Pittsburgh Post-Gazette

Facebook killer takes own life after Erie chase

- By Mike Householde­r and Mark Gillispie

ERIE, Pa. — The man who randomly gunned down a Cleveland retiree and posted video of the crime on Facebook killed himself Tuesday during a police chase in Pennsylvan­ia that began when a McDonald’s drive-thru attendant recognized him.

It marked a violent end to the nearly 48-hour multistate manhunt for Steve Stephens, whose case brought another round of criticism down on Facebook over how responsibl­y it polices objectiona­ble material posted by users.

Acting on a tip from the McDonald’s, state troopers spotted Stephens leaving the restaurant in Erie and went after him, bumping his car as a police maneuver to try to get it to stop, authoritie­s said. He shot himself in the head after the car spun and came to a stop, police said.

“This started with one tragedy and ended with another person taking their own life,” said Cleveland police Chief Calvin Williams. “We would have liked to have brought Steve in peacefully and really talked to him about why this happened.”

Stephens, a 37-year-old job counselor who worked with young people, was wanted on murder charges in the killing of Robert Godwin Sr., 74, a former foundry worker and father of 10 who was picking up aluminum cans on Sunday when he was shot.

The chilling video was on Facebook for three hours before it was taken down. It was just the latest instance of crime footage being shared on social media.

At a Silicon Valley conference Tuesday, Facebook CEO Mark Zuckerberg briefly addressed the Cleveland case, saying Facebook has “a lot of work to do” and “we will keep doing all we can to prevent tragedies like this.”

Police would not speculate on what triggered the killing, but in the video and other footage he posted, Stephens talked about having trouble with his girlfriend and losing everything he had to gambling. He said he “just snapped.”

One of Mr. Godwin’s daughters, Debbie Godwin, said she wished Stephens had been captured.

“I’m not happy he’s dead at all, not at all. If you did it, you have to face your crime,” she said.

Another daughter, Tonya Godwin-Baines, told CNN on Monday night: “The thing I would take away most from our father is that he taught us about God; how to fear God, how to love God and how to forgive.”

And so, she said, “each one of us forgives the killer, the murderer. We want to wrap our arms around him.”

Wanted posters showing his face and name were appearing on digital billboards across the country. Several schools in Philadelph­ia were placed on lockdown on Monday after the police received multiple reports that he was spotted at a park. The police said on Twitter that there was no indication he was in the area and on Tuesday, and the Baltimore Police Department on Twitter debunked reports of sightings as “unfounded.”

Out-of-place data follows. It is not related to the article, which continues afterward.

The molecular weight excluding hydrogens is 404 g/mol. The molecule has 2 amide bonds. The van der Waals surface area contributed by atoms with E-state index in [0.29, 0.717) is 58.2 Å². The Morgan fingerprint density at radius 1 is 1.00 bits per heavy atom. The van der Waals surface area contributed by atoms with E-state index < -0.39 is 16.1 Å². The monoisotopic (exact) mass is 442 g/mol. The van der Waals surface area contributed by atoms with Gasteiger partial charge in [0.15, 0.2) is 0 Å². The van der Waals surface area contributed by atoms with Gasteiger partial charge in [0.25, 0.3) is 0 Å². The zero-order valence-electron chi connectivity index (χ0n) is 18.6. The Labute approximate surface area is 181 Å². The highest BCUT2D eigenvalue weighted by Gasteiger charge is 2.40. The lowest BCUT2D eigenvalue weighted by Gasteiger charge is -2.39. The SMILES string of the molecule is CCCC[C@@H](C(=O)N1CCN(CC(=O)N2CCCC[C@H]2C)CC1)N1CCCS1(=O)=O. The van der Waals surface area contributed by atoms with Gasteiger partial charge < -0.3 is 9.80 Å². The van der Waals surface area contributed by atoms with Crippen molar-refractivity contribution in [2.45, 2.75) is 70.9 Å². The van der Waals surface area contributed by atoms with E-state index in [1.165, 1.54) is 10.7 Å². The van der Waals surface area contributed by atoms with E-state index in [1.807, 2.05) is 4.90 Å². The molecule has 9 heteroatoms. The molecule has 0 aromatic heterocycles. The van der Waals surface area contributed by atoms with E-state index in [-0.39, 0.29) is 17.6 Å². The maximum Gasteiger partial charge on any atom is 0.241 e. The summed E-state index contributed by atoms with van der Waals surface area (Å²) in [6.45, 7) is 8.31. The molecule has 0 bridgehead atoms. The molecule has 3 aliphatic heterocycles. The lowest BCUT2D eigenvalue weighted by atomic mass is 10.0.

The break in the case came when police received a tip that Stephens was at the McDonald’s in Erie, in far Western Pennsylvan­ia about 100 miles east of Cleveland, where he ordered a 20-piece Chicken McNuggets and fries.

The drive-thru attendant thought she recognized Stephens and called state police, restaurant owner Thomas DuCharme Jr. told the Erie Times-News. State police Maj. William Teper Jr. would say only that the tip came from a “concerned citizen.”

The McDonald’s employees tried to “buy some time for the cops” by telling Stephens his fries were delayed, but he said he had no time to wait and drove off, according to Mr. DuCharme.

Police picked up the trail in a chase that lasted 2 miles before Stephens took his own life, authoritie­s said.

Police said it wasn’t clear whether Stephens had any help while he was on the run or where he had been and that investigat­ors will try to retrace his steps. Stephens’ cell phone had been tracked Sunday afternoon near Erie, officials said on Monday.

Facebook said it removed the video of the shooting 23 minutes after learning of it. The company has since announced it is launching a review for reporting harmful content.

“This is something that should not have been shared around the world. Period,” Cleveland’s police chief said.

In the video, Stephens told Mr. Godwin the name of his girlfriend and said, “She’s the reason that this is about to happen to you.” Mr. Godwin did not seem to recognize the name.

Investigat­ors said that Mr. Godwin was the only victim so far linked to Stephens, despite his claim on Facebook that he killed over a dozen people.

 ?? Greg Wohlford/Erie Times-News ?? Pennsylvan­ia State Police look over a car as they investigat­e the scene where Steve Stephens, the suspect in the random killing of a Cleveland retiree posted on Facebook, was found shot dead Tuesday in Erie.
Greg Wohlford/Erie Times-News Pennsylvan­ia State Police look over a car as they investigat­e the scene where Steve Stephens, the suspect in the random killing of a Cleveland retiree posted on Facebook, was found shot dead Tuesday in Erie.
 ??  ?? This frame from video posted on Facebook shows Robert Godwin Sr. in Cleveland moments before being fatally shot by Steve Stephens.
This frame from video posted on Facebook shows Robert Godwin Sr. in Cleveland moments before being fatally shot by Steve Stephens.

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